Thursday, June 25, 2015

They All Cheat

I read the mind-numbing response by Nike Oregon Project coach Alberto Salazar to the scathing series of stories from the BBC and Pro-Publica which questions whether his group of elite distance runners use performance enhancing drugs.  Salazar mounts a decent defense, but it is full of holes and out right lies.  For me, as a fan of the sport, for the last 25 years I've operated under the assumption that they all cheat.  I firmly believe that in one way or another, the vast majority of elite track and field athletes cheat.

Salazar's reputation was pretty hazy even back in the 1980's.  My private coach, Tom Dowling, worked with elite athletes during that era.  Tom told of how Salazar was known for experimenting with a lotion horse trainers used to reduce inflammation in their thoroughbreds.  He was always looking for ways to gain an edge.

Still by and large I believe distance running was relatively clean through the 1980's but by 1988... the Olympics had become a showcase for doping.  Ben Johnson got caught.  Florence Griffith-Joyner did not, but anyone who had truly followed the sport knew that something about Flo-Jo was amiss.  Then came Ma's Army and the string of stunning world records set by Chinese women in 1993.  These ladies were doped to the gills.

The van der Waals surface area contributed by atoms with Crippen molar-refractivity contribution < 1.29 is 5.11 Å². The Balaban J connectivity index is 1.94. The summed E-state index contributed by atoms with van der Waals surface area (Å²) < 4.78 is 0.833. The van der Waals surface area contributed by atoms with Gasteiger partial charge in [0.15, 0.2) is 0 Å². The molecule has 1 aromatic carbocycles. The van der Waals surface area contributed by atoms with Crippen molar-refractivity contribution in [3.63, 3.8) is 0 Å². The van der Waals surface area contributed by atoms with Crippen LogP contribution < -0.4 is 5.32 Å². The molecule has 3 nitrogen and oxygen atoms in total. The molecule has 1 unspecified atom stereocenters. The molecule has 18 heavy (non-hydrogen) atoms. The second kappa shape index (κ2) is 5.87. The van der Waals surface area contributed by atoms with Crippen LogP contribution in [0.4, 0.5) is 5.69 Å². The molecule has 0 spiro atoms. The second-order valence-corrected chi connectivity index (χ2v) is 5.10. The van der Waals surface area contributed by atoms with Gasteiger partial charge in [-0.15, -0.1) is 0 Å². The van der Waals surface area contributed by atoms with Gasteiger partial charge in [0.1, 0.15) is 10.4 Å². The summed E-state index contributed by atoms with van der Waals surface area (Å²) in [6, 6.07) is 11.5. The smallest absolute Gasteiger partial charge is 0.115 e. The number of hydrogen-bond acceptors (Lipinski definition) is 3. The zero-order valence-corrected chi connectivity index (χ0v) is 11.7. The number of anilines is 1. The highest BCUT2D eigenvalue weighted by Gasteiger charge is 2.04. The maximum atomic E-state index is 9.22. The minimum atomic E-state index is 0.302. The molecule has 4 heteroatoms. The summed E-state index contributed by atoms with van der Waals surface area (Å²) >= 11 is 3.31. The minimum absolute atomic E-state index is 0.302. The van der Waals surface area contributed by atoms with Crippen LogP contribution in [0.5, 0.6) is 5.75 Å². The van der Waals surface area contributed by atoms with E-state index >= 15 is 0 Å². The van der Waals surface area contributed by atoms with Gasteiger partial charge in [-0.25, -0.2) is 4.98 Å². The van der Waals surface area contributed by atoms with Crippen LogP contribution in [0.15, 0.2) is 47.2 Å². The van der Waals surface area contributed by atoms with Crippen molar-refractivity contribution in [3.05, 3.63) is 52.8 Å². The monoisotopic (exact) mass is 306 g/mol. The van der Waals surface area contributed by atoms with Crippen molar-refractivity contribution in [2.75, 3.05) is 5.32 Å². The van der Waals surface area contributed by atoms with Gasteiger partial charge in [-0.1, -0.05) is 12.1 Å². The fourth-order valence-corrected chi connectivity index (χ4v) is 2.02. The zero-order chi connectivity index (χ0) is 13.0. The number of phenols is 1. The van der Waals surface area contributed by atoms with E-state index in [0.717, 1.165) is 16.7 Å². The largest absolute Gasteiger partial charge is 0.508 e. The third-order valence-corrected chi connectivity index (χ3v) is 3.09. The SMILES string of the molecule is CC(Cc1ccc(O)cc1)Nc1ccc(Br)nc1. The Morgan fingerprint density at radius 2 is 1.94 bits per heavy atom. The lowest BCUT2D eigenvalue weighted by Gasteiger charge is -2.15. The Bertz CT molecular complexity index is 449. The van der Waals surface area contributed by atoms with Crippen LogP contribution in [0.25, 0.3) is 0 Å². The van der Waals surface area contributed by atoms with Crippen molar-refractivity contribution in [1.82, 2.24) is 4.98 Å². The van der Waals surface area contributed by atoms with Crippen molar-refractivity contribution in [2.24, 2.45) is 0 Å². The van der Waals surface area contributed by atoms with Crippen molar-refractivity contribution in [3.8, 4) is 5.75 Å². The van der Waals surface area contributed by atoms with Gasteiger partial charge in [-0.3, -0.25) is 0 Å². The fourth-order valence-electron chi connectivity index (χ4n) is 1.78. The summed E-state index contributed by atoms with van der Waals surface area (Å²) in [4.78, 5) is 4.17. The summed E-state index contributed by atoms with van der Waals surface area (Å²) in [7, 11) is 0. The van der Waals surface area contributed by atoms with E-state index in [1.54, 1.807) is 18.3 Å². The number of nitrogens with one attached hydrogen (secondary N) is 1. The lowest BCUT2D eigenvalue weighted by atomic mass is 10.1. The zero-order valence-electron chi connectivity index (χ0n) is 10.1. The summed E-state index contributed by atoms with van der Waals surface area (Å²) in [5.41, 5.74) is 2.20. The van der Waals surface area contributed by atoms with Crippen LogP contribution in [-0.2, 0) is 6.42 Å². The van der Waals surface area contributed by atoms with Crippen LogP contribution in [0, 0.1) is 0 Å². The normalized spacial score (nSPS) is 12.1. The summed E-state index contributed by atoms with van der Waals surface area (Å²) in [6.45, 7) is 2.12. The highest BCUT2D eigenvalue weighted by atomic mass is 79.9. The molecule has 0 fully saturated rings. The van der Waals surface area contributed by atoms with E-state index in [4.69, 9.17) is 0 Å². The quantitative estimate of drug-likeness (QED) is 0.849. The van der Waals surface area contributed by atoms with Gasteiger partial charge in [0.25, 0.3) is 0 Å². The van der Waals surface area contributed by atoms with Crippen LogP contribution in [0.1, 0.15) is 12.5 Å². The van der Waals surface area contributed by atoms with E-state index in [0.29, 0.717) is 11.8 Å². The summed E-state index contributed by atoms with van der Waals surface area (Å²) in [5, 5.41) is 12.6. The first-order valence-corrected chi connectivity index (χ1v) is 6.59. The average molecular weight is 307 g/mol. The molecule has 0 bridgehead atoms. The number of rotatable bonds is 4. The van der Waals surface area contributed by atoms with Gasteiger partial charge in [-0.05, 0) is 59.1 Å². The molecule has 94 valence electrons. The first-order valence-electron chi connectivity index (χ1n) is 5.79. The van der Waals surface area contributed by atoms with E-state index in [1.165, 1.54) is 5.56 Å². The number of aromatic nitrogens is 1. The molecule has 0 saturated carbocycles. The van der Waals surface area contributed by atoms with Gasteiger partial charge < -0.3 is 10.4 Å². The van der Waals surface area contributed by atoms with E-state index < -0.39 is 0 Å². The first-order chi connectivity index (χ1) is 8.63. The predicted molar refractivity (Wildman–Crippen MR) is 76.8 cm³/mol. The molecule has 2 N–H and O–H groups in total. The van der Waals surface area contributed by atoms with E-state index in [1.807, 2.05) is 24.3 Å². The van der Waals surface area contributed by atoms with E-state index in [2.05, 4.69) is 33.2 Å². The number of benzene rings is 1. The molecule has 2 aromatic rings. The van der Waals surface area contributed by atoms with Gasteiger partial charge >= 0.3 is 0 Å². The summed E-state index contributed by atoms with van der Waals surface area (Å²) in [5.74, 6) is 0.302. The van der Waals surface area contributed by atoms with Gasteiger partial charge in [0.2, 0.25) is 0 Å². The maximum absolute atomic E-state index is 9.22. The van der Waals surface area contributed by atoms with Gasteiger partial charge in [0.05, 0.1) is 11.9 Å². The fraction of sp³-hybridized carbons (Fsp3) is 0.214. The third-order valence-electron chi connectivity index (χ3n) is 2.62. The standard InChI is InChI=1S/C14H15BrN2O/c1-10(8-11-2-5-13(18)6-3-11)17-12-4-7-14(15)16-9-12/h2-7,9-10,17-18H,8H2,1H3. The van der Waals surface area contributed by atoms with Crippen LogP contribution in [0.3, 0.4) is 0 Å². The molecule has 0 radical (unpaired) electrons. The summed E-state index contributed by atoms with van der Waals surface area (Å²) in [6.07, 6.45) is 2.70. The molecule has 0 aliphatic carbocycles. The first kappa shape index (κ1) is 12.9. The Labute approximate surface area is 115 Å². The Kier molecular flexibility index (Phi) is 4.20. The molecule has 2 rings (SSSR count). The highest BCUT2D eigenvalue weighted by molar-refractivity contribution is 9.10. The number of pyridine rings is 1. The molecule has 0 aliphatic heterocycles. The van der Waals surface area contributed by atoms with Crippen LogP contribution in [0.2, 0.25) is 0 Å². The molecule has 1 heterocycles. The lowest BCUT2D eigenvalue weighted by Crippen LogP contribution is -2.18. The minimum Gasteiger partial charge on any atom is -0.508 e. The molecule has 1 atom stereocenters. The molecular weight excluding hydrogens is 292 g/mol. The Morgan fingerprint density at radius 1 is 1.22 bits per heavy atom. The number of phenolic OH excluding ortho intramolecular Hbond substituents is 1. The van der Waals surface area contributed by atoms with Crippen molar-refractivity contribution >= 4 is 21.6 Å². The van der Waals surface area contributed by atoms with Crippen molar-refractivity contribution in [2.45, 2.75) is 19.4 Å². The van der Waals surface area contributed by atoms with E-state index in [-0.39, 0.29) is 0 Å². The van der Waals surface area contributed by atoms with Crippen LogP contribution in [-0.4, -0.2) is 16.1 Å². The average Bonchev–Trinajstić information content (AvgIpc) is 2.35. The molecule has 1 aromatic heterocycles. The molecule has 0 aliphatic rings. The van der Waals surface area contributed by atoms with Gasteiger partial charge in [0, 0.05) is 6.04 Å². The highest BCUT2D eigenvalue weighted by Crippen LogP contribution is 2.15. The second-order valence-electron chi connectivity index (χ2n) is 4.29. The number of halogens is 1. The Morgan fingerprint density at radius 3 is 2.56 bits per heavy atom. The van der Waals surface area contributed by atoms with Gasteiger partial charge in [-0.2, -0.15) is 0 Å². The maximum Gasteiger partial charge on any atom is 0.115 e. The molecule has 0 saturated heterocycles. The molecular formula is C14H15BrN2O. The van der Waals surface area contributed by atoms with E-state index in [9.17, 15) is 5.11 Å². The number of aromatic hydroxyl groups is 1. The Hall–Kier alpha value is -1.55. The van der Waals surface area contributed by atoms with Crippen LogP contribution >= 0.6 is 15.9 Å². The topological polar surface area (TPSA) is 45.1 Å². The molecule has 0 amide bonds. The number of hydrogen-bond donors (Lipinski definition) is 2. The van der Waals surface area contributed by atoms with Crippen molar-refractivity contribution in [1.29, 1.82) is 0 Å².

Looking across the 1990's my suspicions only grew with the record setting by Morceli, El Guerrouj and Gebresallasie made me question everything.  The world records at 5000 and 10000 meters were further taken down to ridiculous times by Bekele and all I could do is shake my head.

What we really need to take away from the BBC/Pro-Publica stories isn't what may or may not be happening with NOP.  It's the fact that the BBC reporter showed how easy it is to micro-dose banned substance, reap the benefits of those drugs and still beat the drug tests.  That's the real story and that's the real dilemma.

WADA is helpless to stop doping.  The various governing bodies of the so-called Olympic sports that include track and field, cycling and swimming, need to take a very hard look at their drug rules.  My takeaway is that doping is here to stay and the cheats will always be a step ahead of the tests.  I hate to say drop the rules against doping but I see no reason to continue the charade.

Wednesday, June 17, 2015